To determine the validity of your HACCP plan and ensure that the system is operating accordingly, there is a need for design and verification processes that take place during the development, implementation and maintenance of an HACCP-based food safety program. This would include:
- Assembling a HACCP team of individuals with specific knowledge and expertise appropriate to the product and process
- Documenting the food description, distribution, intended use and consumers
- Developing a flow diagram describing the process and outlining the steps involved that are directly under the control of your establishment, as well as the steps in the food chain that come before and after your processing
- Verifying the flow diagram by conducting an on-site review of the operation to confirm its accuracy and completeness and to make modifications as needed
Documentation before, during and after HACCP program implementation is key. It is critical to ensure that records are created to detail every stage, and that all of the elements of your hazard analysis, written plan, testing records, verification activities and processing deviation records are stored, managed and accessed appropriately.
Given the many factors that comprise a comprehensive and fully compliant HACCP-based food safety program, it’s wise to invest in a smart, efficient software solution that streamlines all of these functions and makes record-keeping seamless.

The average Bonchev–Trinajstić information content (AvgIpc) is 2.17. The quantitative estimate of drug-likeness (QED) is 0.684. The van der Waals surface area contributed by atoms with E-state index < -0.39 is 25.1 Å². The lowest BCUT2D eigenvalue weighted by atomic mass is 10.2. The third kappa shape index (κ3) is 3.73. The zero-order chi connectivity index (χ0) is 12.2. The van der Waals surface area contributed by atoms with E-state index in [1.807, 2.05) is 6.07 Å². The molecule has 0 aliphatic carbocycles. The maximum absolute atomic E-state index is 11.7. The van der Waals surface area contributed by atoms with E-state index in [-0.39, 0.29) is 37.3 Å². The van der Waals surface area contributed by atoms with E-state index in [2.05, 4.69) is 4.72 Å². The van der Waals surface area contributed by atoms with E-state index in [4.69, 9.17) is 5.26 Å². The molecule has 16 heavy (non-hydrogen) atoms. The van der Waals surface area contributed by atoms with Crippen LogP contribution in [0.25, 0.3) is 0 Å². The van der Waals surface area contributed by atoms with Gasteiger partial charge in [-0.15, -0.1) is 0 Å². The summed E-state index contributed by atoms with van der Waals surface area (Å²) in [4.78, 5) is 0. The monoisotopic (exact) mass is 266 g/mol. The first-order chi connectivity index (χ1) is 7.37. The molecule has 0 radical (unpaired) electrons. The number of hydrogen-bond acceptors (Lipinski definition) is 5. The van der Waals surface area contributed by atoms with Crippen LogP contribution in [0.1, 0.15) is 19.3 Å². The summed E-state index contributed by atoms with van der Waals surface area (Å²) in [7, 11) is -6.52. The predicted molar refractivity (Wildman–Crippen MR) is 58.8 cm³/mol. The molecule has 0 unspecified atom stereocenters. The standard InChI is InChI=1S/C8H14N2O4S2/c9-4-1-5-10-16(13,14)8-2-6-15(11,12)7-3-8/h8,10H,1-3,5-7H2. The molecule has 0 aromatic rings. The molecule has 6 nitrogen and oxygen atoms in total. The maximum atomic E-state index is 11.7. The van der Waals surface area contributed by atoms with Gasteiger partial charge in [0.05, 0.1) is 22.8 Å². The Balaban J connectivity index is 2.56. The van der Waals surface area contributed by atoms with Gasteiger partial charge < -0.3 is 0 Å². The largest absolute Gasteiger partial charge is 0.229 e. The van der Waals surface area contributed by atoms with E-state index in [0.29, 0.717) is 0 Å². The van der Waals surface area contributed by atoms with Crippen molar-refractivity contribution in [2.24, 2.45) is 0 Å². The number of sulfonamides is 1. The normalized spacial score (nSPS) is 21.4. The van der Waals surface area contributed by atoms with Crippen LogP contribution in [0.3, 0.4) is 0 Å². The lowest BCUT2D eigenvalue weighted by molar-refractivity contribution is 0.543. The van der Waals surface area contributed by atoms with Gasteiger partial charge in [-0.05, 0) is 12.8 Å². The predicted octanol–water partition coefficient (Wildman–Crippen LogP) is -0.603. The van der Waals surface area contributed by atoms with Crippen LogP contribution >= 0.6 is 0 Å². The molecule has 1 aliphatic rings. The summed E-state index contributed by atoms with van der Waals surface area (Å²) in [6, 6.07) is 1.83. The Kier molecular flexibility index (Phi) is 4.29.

… is reviewed consistently for adequacy and effectiveness.
You should reanalyze your food safety plan at least every 12 months. It’s wise to have a food safety team that meets on a regular basis to assess problems and implement updates. After all, if your facility is following an inadequate plan, you’re not in a good position to proactively address the food safety hazards that could lead to a devastating recall or a compliance nightmare.
… leverages tools that facilitate compliance with all seven principles.
A dynamic and thorough HACCP program is absolutely critical to minimizing your manufacturing company’s food safety risk. Yet, even in this time of unprecedented industry evolution and deepened regulatory responsibility, there are many plants that continue to miss the mark on this.
Ultimately, it is important for manufacturers to adopt a modernized system that equips your company with the controls to completely fulfill the requirements of HACCP. The range of support and value that a food safety solution can engender within your own processes is immeasurable, with capabilities that enable you to:
- Digitize documentation, archival and auditing preparation for efficiency and accuracy
- Visualize preventive control points on an intuitive floor plan
- Quickly identify locations and patterns within your HACCP-based food safety plan
- Set up automated notifications and alerts
- Systematize the scheduling of preventative controls and testing
- Easily access all sampling data, testing results and corrective action records
- Verify performance of your prerequisite plan
- Control document administration and accessibility
- Unify documentation between departments
- Develop customized and detailed workflows
- Create functional checklists for effective change management
- Make informed decisions about corrective and preventive actions
This is the key to overcoming food safety and compliance challenges that interrupt the flow of production and increase your level of risk.
As you continue looking for ways to integrate HACCP into your food safety program, protect against noncompliance and reduce food safety risks, use our ROI calculator to see how automating your program can improve your process and save money.